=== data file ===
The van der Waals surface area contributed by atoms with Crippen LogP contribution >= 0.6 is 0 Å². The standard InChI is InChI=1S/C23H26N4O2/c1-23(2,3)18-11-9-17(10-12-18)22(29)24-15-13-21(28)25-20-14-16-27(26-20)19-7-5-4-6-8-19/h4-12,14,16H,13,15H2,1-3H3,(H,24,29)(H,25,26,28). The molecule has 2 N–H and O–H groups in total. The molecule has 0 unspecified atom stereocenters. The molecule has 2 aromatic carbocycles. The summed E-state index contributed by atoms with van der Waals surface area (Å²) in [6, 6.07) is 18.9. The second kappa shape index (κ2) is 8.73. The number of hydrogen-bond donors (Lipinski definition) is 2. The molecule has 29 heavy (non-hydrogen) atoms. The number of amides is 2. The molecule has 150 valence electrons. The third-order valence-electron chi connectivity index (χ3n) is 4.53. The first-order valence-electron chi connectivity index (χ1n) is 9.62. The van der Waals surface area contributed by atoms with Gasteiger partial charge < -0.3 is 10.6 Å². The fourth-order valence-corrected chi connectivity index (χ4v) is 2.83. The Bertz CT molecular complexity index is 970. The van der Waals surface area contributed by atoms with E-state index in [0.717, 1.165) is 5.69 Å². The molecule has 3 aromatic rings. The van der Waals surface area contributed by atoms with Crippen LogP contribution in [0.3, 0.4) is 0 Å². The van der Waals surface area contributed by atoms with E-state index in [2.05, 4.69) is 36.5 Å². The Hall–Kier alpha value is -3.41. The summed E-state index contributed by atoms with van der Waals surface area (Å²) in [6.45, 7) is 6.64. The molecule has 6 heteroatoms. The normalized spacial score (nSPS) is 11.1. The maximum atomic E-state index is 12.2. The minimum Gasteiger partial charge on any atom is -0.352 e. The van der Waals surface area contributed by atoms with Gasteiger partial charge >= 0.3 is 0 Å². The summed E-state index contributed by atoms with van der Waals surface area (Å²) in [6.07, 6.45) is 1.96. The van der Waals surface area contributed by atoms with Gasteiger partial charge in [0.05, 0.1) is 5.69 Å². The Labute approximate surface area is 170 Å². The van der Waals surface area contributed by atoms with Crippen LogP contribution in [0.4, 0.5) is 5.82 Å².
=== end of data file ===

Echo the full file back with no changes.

The van der Waals surface area contributed by atoms with Crippen LogP contribution >= 0.6 is 0 Å². The standard InChI is InChI=1S/C23H26N4O2/c1-23(2,3)18-11-9-17(10-12-18)22(29)24-15-13-21(28)25-20-14-16-27(26-20)19-7-5-4-6-8-19/h4-12,14,16H,13,15H2,1-3H3,(H,24,29)(H,25,26,28). The molecule has 2 N–H and O–H groups in total. The molecule has 0 unspecified atom stereocenters. The molecule has 2 aromatic carbocycles. The summed E-state index contributed by atoms with van der Waals surface area (Å²) in [6, 6.07) is 18.9. The second kappa shape index (κ2) is 8.73. The number of hydrogen-bond donors (Lipinski definition) is 2. The molecule has 29 heavy (non-hydrogen) atoms. The number of amides is 2. The molecule has 150 valence electrons. The third-order valence-electron chi connectivity index (χ3n) is 4.53. The first-order valence-electron chi connectivity index (χ1n) is 9.62. The van der Waals surface area contributed by atoms with Gasteiger partial charge < -0.3 is 10.6 Å². The fourth-order valence-corrected chi connectivity index (χ4v) is 2.83. The Bertz CT molecular complexity index is 970. The van der Waals surface area contributed by atoms with E-state index in [0.717, 1.165) is 5.69 Å². The molecule has 3 aromatic rings. The van der Waals surface area contributed by atoms with Crippen LogP contribution in [0.3, 0.4) is 0 Å². The van der Waals surface area contributed by atoms with E-state index in [2.05, 4.69) is 36.5 Å². The Hall–Kier alpha value is -3.41. The summed E-state index contributed by atoms with van der Waals surface area (Å²) in [6.45, 7) is 6.64. The molecule has 6 heteroatoms. The normalized spacial score (nSPS) is 11.1. The maximum atomic E-state index is 12.2. The minimum Gasteiger partial charge on any atom is -0.352 e. The van der Waals surface area contributed by atoms with Gasteiger partial charge >= 0.3 is 0 Å². The summed E-state index contributed by atoms with van der Waals surface area (Å²) in [6.07, 6.45) is 1.96. The van der Waals surface area contributed by atoms with Gasteiger partial charge in [0.05, 0.1) is 5.69 Å². The Labute approximate surface area is 170 Å². The van der Waals surface area contributed by atoms with Crippen LogP contribution in [0.4, 0.5) is 5.82 Å².